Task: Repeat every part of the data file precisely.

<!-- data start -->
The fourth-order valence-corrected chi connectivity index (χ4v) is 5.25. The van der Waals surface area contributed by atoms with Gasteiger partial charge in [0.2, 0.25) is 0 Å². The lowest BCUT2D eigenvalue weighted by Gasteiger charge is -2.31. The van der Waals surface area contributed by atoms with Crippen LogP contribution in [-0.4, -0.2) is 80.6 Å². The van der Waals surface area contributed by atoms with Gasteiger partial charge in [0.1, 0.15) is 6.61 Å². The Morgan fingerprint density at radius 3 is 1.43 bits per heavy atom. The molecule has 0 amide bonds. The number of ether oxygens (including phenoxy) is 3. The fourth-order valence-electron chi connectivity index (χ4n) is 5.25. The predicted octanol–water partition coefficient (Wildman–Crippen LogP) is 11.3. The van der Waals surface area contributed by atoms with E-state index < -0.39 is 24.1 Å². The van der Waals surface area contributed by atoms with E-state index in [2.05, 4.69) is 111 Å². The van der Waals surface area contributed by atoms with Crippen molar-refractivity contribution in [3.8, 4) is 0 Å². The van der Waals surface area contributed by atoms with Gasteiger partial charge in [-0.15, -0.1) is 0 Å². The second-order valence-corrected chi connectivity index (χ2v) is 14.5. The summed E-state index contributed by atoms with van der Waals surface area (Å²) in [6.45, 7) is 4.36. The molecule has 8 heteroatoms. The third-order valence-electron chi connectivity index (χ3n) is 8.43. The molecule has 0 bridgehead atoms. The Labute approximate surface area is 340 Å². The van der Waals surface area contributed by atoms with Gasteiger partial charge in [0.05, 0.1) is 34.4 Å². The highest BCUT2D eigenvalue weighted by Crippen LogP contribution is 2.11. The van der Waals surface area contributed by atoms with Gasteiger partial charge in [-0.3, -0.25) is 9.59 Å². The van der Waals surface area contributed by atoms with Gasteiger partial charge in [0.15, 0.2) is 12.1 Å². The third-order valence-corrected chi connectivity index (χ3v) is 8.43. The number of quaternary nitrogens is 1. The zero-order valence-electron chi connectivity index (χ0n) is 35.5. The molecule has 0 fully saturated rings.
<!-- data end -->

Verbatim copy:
The fourth-order valence-corrected chi connectivity index (χ4v) is 5.25. The van der Waals surface area contributed by atoms with Gasteiger partial charge in [0.2, 0.25) is 0 Å². The lowest BCUT2D eigenvalue weighted by Gasteiger charge is -2.31. The van der Waals surface area contributed by atoms with Crippen LogP contribution in [-0.4, -0.2) is 80.6 Å². The van der Waals surface area contributed by atoms with Gasteiger partial charge in [0.1, 0.15) is 6.61 Å². The Morgan fingerprint density at radius 3 is 1.43 bits per heavy atom. The molecule has 0 amide bonds. The number of ether oxygens (including phenoxy) is 3. The fourth-order valence-electron chi connectivity index (χ4n) is 5.25. The predicted octanol–water partition coefficient (Wildman–Crippen LogP) is 11.3. The van der Waals surface area contributed by atoms with E-state index < -0.39 is 24.1 Å². The van der Waals surface area contributed by atoms with E-state index in [2.05, 4.69) is 111 Å². The van der Waals surface area contributed by atoms with Crippen molar-refractivity contribution in [3.8, 4) is 0 Å². The van der Waals surface area contributed by atoms with Gasteiger partial charge in [-0.15, -0.1) is 0 Å². The second-order valence-corrected chi connectivity index (χ2v) is 14.5. The summed E-state index contributed by atoms with van der Waals surface area (Å²) in [6.45, 7) is 4.36. The molecule has 8 heteroatoms. The third-order valence-electron chi connectivity index (χ3n) is 8.43. The molecule has 0 bridgehead atoms. The Labute approximate surface area is 340 Å². The van der Waals surface area contributed by atoms with Gasteiger partial charge in [0.05, 0.1) is 34.4 Å². The highest BCUT2D eigenvalue weighted by Crippen LogP contribution is 2.11. The van der Waals surface area contributed by atoms with Gasteiger partial charge in [-0.3, -0.25) is 9.59 Å². The van der Waals surface area contributed by atoms with Gasteiger partial charge in [0.15, 0.2) is 12.1 Å². The third-order valence-corrected chi connectivity index (χ3v) is 8.43. The number of quaternary nitrogens is 1. The zero-order valence-electron chi connectivity index (χ0n) is 35.5. The molecule has 0 fully saturated rings.